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Effects of river morphology, hydraulic gradients, and sediment deposition on water exchange and oxygen dynamics in salmonid redds
JournalArticle (Originalarbeit in einer wissenschaftlichen Zeitschrift)
 
ID 1027596
Author(s) Schindler Wildhaber, Y; Michel, C; Epting, J; Wildhaber, R A; Huber, E; Huggenberger, P; Burkhardt-Holm, P; Alewell, C
Author(s) at UniBasel Epting, Jannis
Huggenberger, Peter
Alewell, Christine
Holm, Patricia
Michel, Christian
Huber, Emanuel
Year 2014
Title Effects of river morphology, hydraulic gradients, and sediment deposition on water exchange and oxygen dynamics in salmonid redds
Journal The science of the total environment
Volume 470-471
Pages / Article-Number 488-500
Keywords Sediment infiltration, Sediment accumulation, Specific infiltration rate, Swiss Plateau, River modification, Brown trout
Abstract

Fine sediment decreasing gravel permeability and oxygen supply to incubating salmonid embryos, is often considered the main contributing factor for the observed decline of salmonid populations. However, oxygen supply to salmonid embryos also depends on hydraulic conditions driving water flow through the redd. A more generalized perspective is needed to better understand the constraints on successful salmonid incubation in the many heavily modified fluvial ecosystems of the Northern Hemisphere. The effects of hydraulic gradients, riverbed and redd morphology as well as fine sediment deposition on dissolved oxygen (DO) and water exchange was studied in 18 artificial redds at three sites along a modified river. Fifty percent of the redds in the two downstream sites were lost during high flow events, while redd loss at the upstream site was substantially lower (8%). This pattern was likely related to increasing flood heights from up- to downstream. Specific water infiltration rates (q) and DO were highly dynamic and driven on multiple temporal and spatial scales. Temporally, the high permeability of the redd gravel and the typical pit–tail structure of the new built redds, leading to high DO, disappeared within a month, when fine sediment had infiltrated and the redd structure was leveled. On the scale of hours to days, DO concentrations and q increased during high flows, but decreased during the falling limb of the water level, most likely related to exfiltration of oxygen depleted groundwater or hyporheic water. DO concentrations also decreased under prolonged base flow conditions, when increased infiltration of silt and clay particles clogged the riverbed and reduced q. Spatially, artificial log steps affected fine sediment infiltration, q and interstitial DO in the redds. The results demonstrate that multiple factors have to be considered for successful river management in salmonid streams, including riverbed structure and local and regional hydrogeological conditions.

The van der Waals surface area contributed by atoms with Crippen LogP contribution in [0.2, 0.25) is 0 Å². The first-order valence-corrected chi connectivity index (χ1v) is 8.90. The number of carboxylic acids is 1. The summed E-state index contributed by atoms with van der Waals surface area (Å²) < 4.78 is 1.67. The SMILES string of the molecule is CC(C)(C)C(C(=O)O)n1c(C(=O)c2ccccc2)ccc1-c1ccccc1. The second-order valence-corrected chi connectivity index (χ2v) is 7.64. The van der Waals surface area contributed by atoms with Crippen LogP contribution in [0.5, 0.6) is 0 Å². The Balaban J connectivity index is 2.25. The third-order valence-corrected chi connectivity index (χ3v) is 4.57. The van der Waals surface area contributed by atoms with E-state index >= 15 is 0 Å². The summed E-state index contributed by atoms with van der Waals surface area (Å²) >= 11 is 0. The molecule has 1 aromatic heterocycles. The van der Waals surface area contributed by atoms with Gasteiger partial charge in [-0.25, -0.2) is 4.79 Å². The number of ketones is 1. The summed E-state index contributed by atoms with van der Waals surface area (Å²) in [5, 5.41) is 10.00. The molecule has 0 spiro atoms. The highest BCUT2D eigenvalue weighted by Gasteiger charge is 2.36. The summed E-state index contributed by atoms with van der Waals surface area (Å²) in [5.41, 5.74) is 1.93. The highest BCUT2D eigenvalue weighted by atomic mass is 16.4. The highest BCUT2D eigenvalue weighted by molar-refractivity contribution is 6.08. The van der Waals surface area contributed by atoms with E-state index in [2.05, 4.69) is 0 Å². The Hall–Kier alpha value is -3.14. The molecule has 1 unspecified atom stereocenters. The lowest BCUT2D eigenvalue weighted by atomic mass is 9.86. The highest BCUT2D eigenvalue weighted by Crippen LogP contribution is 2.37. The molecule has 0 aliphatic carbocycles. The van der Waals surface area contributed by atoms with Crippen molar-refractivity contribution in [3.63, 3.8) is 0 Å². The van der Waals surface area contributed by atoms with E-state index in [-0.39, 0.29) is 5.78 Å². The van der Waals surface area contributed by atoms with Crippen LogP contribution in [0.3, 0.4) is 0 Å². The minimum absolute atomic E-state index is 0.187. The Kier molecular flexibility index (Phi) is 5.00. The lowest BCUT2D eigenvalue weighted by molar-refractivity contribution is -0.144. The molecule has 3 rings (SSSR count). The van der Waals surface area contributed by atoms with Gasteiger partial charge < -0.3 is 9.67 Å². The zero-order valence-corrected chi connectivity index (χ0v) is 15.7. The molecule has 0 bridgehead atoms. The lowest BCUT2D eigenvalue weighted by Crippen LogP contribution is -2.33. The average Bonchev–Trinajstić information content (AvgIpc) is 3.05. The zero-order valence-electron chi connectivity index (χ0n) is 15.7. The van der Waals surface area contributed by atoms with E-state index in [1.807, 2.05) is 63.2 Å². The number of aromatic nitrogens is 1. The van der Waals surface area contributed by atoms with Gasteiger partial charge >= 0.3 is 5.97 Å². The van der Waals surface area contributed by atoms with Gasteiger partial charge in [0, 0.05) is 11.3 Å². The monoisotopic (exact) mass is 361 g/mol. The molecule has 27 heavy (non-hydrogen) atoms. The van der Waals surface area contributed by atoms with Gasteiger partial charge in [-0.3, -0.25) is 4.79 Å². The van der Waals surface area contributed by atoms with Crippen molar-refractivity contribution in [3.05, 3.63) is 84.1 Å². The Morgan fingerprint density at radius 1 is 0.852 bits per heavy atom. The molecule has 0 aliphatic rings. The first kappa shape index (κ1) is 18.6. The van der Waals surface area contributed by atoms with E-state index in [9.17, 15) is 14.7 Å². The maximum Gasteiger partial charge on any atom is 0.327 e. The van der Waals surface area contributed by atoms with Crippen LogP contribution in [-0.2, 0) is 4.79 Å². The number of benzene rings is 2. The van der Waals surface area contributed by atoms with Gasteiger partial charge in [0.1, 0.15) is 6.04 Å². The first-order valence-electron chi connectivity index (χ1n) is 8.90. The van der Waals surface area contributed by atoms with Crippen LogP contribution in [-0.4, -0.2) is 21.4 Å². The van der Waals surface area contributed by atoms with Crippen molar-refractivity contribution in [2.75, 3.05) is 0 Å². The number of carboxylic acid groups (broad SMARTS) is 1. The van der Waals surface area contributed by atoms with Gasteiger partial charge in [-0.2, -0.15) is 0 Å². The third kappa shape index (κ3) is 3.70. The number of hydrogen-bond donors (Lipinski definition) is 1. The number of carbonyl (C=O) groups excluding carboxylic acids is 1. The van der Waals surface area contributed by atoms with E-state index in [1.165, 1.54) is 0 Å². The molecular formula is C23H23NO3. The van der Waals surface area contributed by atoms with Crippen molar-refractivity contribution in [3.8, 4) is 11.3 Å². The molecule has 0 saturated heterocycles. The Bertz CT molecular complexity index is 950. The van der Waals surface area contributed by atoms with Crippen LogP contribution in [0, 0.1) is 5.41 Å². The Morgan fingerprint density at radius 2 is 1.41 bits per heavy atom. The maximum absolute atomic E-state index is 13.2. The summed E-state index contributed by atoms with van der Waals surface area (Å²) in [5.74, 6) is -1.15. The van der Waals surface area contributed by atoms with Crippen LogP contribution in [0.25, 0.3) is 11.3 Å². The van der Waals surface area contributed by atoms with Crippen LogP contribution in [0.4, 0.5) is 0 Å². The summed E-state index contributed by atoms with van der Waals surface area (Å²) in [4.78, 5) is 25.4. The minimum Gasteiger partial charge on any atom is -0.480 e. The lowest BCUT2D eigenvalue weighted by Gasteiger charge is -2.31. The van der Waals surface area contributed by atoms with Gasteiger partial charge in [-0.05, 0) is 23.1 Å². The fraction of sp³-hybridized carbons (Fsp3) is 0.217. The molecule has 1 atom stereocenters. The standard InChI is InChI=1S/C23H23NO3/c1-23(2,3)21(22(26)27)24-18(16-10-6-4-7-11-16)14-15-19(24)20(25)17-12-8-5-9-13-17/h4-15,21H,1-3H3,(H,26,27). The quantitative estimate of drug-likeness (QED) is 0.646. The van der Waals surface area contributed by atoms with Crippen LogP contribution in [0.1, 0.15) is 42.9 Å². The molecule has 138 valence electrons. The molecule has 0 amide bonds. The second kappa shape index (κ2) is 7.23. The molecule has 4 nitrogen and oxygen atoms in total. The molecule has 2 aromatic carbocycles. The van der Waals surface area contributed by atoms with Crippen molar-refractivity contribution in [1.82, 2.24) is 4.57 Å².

Publisher Elsevier
ISSN/ISBN 0048-9697
URL http://dx.doi.org/10.1016/j.scitotenv.2013.09.100
edoc-URL http://edoc.unibas.ch/dok/A6212409
Full Text on edoc No
Digital Object Identifier DOI 10.1016/j.scitotenv.2013.09.100
PubMed ID http://www.ncbi.nlm.nih.gov/pubmed/24176696
ISI-Number WOS:000331415600053
Document type (ISI) Journal Article
 
   

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